It’s your worst nightmare. Your financial documents, your unfinished novel, your nudes. All
your files. Locked. Under the control of an anonymous hacker, held for ransom.
By now I’m sure you’ve heard of WannaCry, the ransomware that hacked nearly 200,000
Windows PCs in one weekend. And we’re not just talking about your grandmothers’ old
desktop, this ransomware outbreak forced the British NHS (Natianal Health Service) to
stop surgeries and close hospitals.
If you’ve heard of WannaCry, you’ve probably heard of Marcus Hutchins, aka MalwareTech.
He’s the British security analyst who found the “kill switch” that stopped the cyberattack.
More specifically, he registered a domain that was included in the WannaCry code, which
stopped the spread of the virus.
After a heroic effort like that, you’d think average citizens and governments alike would
be tripping over themselves trying to thank him. They’re not.
Where’s Marcus now?
Against his will.
Detained by the FBI
MalwareTech Detained After DefCon
Hutchins traveled to Las Vegas for DefCon, one of the world’s largest hacker conventions,
and was arrested at McCarran International Airport as he attempted to return to the U.K.
Hutchins, along with an unnamed codefendant, has been indicted on six counts of hacking-
related charges for the writing and distribution of the Kronos virus between 2014-2015.
Kronos was distributed through emails with attachments that held compromised Microsoft
Word documents. Once these attachments were opened, cyber-attackers were able to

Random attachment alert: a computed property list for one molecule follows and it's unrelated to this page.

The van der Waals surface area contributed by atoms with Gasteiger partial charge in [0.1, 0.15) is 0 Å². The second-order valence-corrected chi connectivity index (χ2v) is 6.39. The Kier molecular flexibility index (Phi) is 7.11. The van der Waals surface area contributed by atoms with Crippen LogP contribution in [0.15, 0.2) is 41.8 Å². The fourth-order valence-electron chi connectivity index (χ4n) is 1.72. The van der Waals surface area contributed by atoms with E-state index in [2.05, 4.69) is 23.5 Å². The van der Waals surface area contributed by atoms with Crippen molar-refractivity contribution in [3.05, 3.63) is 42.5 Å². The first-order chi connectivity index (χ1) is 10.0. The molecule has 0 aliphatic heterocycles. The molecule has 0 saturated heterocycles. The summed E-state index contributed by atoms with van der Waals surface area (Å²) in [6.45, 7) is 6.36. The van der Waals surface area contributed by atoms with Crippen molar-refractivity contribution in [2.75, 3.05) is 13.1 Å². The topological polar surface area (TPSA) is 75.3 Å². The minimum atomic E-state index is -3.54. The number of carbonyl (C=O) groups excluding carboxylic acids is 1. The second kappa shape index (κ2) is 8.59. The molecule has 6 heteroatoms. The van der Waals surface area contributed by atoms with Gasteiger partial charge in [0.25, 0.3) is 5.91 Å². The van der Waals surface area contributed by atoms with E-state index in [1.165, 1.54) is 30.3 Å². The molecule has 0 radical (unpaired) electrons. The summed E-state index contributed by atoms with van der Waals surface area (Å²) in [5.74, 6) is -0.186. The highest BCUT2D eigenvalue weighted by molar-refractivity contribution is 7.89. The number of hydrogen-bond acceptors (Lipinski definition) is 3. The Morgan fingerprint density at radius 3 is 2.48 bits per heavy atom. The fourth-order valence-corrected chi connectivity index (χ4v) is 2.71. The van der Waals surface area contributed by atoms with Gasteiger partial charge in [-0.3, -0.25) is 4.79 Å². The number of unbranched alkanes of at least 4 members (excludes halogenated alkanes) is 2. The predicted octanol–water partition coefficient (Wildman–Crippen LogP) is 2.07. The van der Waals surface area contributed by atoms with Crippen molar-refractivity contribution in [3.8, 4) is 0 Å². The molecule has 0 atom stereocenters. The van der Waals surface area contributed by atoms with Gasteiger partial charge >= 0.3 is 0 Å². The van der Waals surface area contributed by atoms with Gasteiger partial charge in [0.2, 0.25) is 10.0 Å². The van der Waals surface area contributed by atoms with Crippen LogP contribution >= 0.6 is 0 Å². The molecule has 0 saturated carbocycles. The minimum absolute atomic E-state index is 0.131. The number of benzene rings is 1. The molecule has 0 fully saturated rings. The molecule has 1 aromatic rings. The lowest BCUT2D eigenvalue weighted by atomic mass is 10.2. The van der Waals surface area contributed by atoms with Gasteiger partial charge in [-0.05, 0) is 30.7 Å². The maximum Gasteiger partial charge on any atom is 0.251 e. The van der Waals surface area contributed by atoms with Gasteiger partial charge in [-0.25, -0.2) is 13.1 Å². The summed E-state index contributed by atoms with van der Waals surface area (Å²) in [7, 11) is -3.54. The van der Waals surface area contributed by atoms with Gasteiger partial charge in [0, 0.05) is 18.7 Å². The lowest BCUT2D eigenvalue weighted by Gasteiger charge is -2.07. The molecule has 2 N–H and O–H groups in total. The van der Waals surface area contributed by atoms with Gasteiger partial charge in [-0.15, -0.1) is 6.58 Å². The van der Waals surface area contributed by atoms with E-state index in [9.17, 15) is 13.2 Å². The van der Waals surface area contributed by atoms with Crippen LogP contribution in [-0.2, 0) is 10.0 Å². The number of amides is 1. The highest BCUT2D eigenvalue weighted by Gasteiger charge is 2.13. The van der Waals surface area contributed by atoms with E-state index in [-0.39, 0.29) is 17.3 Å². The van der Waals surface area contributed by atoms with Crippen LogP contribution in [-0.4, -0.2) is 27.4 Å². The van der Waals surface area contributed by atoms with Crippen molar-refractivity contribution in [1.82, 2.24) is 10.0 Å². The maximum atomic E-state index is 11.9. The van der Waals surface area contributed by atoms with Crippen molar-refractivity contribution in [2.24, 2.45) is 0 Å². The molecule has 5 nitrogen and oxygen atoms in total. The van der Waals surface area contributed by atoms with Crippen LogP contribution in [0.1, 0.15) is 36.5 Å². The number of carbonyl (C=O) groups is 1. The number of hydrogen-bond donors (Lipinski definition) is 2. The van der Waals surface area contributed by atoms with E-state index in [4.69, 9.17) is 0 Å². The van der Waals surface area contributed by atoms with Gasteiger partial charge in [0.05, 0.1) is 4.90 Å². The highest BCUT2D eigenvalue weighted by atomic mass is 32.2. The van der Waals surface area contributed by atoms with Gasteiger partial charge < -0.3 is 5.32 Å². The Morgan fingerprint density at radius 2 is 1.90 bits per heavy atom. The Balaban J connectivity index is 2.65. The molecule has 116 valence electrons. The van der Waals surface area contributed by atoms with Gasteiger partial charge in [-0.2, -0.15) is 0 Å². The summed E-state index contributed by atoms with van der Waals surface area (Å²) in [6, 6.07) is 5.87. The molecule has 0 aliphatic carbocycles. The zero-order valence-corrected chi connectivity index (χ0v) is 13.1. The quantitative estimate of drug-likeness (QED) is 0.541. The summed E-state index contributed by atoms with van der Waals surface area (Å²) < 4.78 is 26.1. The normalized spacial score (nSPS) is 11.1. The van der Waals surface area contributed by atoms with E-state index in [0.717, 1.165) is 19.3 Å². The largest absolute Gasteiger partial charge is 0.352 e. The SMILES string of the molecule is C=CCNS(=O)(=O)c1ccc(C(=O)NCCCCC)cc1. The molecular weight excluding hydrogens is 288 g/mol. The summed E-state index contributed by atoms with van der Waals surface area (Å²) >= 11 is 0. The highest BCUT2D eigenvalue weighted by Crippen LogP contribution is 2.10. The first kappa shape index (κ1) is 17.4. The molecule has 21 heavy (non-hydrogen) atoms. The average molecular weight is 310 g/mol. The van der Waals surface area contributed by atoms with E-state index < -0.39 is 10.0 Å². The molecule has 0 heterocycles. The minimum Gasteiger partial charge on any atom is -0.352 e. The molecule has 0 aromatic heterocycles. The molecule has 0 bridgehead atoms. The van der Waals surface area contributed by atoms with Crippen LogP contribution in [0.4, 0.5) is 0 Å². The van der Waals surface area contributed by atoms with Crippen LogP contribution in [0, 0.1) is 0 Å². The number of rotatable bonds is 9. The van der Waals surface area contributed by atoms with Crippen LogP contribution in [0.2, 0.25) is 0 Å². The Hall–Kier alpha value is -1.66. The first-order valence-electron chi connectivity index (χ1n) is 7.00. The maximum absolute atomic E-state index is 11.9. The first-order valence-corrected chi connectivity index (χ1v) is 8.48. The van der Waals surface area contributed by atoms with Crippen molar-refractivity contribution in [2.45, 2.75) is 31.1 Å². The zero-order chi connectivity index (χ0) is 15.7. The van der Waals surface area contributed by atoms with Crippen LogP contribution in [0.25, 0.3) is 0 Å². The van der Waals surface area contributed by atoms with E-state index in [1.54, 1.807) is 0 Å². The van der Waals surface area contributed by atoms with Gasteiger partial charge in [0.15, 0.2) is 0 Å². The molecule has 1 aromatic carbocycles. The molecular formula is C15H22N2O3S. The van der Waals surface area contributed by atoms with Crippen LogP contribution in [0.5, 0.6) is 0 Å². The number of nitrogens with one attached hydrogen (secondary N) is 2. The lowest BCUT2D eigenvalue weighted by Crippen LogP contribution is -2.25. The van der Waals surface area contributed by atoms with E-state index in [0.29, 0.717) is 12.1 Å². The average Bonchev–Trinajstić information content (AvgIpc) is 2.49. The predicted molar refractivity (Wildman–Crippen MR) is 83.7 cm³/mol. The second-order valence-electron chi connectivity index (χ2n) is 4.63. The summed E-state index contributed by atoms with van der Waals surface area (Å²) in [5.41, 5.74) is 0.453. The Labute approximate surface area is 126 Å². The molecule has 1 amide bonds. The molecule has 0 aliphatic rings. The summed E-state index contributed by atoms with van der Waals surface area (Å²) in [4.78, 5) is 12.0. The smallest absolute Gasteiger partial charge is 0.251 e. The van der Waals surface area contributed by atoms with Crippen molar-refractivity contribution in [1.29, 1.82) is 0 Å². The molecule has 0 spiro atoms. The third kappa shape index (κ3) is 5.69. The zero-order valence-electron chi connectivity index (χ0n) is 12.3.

steal banking credentials and money from victims.
This “banking trojan” was made available on a Russian underground forum for the low price
of $7,000. There was even an option to take the malware for a 7 day test drive before purchasing. With the capabilities Kronos boasted, the potential ROI was too high to pass
Hutchins Posts Bail, but Can’t Leave U.S
Hutchins’ hearing took place at a Las Vegas courtroom on August 4.He plead not guilty, and
was released on $30,000 bail the following Monday (August 7).The nice folks from the
courthouse even gave him a GPS anklet. How Sweet.
If you’ve made it to this point in the article, I’m sure you have an opinion.
Maybe you think he did it. I don’t blame you. It’s not exactly far-fetched for a 23-year-
old security savant to design a piece of malware. So what if he pled not guilty. I would too
if I was facing 40 years in a foreign prison.
Maybe you believe Hutchins is innocent. According to Adrian Lobo, his defense attorney,
“he has dedicated his life to researching malware, not to try to harm people. He has
tremendous community support, local and abroad and in the computer world.” Granted, if
she said anything other than this, she wouldn’t be doing her job.
Maybe you fit the stylish hacker archetype and you’re just here for a premium WannaCry
Whatever your motive, stay tuned. The Hutchins story is still developing. One way or
another, this case will set a precedent for how computer fraud cases are handled in the
P.S. If you are here for a premium tee, please don’t wear it to a hacking conference. It
might attract more attention than you planned.